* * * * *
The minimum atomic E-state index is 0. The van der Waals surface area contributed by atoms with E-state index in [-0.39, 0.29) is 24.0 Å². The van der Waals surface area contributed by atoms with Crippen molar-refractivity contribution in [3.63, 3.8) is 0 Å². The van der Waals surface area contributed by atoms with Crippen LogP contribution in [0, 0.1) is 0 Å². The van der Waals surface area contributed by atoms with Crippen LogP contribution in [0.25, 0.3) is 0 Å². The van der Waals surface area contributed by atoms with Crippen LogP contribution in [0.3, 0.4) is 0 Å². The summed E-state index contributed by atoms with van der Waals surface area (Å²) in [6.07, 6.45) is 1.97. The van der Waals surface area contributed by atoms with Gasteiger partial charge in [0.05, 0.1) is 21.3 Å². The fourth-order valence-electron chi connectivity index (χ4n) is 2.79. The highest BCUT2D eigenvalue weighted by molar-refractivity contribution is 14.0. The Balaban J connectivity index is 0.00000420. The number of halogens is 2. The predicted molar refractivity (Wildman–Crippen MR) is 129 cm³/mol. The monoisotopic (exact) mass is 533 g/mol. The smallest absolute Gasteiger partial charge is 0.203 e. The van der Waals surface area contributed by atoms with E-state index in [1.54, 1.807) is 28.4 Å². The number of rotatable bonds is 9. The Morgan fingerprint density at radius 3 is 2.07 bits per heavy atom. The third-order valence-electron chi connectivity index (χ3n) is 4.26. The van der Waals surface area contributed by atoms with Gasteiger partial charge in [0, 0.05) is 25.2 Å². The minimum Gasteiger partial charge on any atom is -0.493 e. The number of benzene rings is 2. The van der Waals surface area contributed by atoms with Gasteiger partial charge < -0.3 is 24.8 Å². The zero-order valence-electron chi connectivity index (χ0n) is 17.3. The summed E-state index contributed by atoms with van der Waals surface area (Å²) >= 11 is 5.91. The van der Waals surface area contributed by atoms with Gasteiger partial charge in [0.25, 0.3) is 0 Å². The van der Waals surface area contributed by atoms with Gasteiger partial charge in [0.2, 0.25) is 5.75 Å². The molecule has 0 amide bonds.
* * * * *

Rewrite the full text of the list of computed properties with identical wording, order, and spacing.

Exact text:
The minimum atomic E-state index is 0. The van der Waals surface area contributed by atoms with E-state index in [-0.39, 0.29) is 24.0 Å². The van der Waals surface area contributed by atoms with Crippen molar-refractivity contribution in [3.63, 3.8) is 0 Å². The van der Waals surface area contributed by atoms with Crippen LogP contribution in [0, 0.1) is 0 Å². The van der Waals surface area contributed by atoms with Crippen LogP contribution in [0.25, 0.3) is 0 Å². The van der Waals surface area contributed by atoms with Crippen LogP contribution in [0.3, 0.4) is 0 Å². The summed E-state index contributed by atoms with van der Waals surface area (Å²) in [6.07, 6.45) is 1.97. The van der Waals surface area contributed by atoms with Gasteiger partial charge in [0.05, 0.1) is 21.3 Å². The fourth-order valence-electron chi connectivity index (χ4n) is 2.79. The highest BCUT2D eigenvalue weighted by molar-refractivity contribution is 14.0. The Balaban J connectivity index is 0.00000420. The number of halogens is 2. The predicted molar refractivity (Wildman–Crippen MR) is 129 cm³/mol. The monoisotopic (exact) mass is 533 g/mol. The smallest absolute Gasteiger partial charge is 0.203 e. The van der Waals surface area contributed by atoms with E-state index in [1.54, 1.807) is 28.4 Å². The number of rotatable bonds is 9. The Morgan fingerprint density at radius 3 is 2.07 bits per heavy atom. The third-order valence-electron chi connectivity index (χ3n) is 4.26. The van der Waals surface area contributed by atoms with Gasteiger partial charge in [0, 0.05) is 25.2 Å². The minimum Gasteiger partial charge on any atom is -0.493 e. The number of benzene rings is 2. The van der Waals surface area contributed by atoms with Gasteiger partial charge < -0.3 is 24.8 Å². The zero-order valence-electron chi connectivity index (χ0n) is 17.3. The summed E-state index contributed by atoms with van der Waals surface area (Å²) >= 11 is 5.91. The van der Waals surface area contributed by atoms with Gasteiger partial charge in [0.25, 0.3) is 0 Å². The van der Waals surface area contributed by atoms with Gasteiger partial charge in [0.2, 0.25) is 5.75 Å². The molecule has 0 amide bonds.